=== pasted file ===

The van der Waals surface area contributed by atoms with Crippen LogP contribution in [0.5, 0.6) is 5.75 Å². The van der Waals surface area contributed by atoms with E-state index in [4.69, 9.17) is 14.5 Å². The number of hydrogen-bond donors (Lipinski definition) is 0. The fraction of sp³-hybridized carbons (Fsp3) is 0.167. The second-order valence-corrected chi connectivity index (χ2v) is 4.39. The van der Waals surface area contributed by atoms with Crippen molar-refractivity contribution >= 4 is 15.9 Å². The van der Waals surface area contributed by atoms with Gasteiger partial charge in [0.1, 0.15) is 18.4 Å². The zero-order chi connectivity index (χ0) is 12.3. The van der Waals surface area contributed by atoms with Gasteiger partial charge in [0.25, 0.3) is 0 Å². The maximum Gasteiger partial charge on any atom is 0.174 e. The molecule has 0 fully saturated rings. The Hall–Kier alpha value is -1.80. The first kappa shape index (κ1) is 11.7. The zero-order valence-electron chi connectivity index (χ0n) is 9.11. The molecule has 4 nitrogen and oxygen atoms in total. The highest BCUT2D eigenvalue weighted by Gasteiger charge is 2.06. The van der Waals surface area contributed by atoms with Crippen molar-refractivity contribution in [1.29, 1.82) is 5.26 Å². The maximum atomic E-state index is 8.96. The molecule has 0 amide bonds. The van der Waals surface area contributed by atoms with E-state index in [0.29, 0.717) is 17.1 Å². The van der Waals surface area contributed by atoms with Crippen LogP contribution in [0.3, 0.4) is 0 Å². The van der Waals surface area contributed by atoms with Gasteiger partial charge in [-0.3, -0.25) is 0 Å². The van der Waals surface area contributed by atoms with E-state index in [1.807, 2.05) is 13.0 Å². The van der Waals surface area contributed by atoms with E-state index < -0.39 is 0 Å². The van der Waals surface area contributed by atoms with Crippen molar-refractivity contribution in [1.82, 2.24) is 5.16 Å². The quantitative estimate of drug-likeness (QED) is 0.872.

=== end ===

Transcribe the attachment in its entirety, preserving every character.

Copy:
The van der Waals surface area contributed by atoms with Crippen LogP contribution in [0.5, 0.6) is 5.75 Å². The van der Waals surface area contributed by atoms with E-state index in [4.69, 9.17) is 14.5 Å². The number of hydrogen-bond donors (Lipinski definition) is 0. The fraction of sp³-hybridized carbons (Fsp3) is 0.167. The second-order valence-corrected chi connectivity index (χ2v) is 4.39. The van der Waals surface area contributed by atoms with Crippen molar-refractivity contribution >= 4 is 15.9 Å². The van der Waals surface area contributed by atoms with Gasteiger partial charge in [0.1, 0.15) is 18.4 Å². The zero-order chi connectivity index (χ0) is 12.3. The van der Waals surface area contributed by atoms with Gasteiger partial charge in [0.25, 0.3) is 0 Å². The maximum Gasteiger partial charge on any atom is 0.174 e. The molecule has 0 fully saturated rings. The Hall–Kier alpha value is -1.80. The first kappa shape index (κ1) is 11.7. The zero-order valence-electron chi connectivity index (χ0n) is 9.11. The molecule has 4 nitrogen and oxygen atoms in total. The highest BCUT2D eigenvalue weighted by Gasteiger charge is 2.06. The van der Waals surface area contributed by atoms with Crippen molar-refractivity contribution in [1.29, 1.82) is 5.26 Å². The maximum atomic E-state index is 8.96. The molecule has 0 amide bonds. The van der Waals surface area contributed by atoms with E-state index in [0.29, 0.717) is 17.1 Å². The van der Waals surface area contributed by atoms with Crippen LogP contribution in [0.3, 0.4) is 0 Å². The van der Waals surface area contributed by atoms with Gasteiger partial charge in [-0.3, -0.25) is 0 Å². The van der Waals surface area contributed by atoms with E-state index in [1.807, 2.05) is 13.0 Å². The van der Waals surface area contributed by atoms with E-state index < -0.39 is 0 Å². The van der Waals surface area contributed by atoms with Crippen molar-refractivity contribution in [1.82, 2.24) is 5.16 Å². The quantitative estimate of drug-likeness (QED) is 0.872.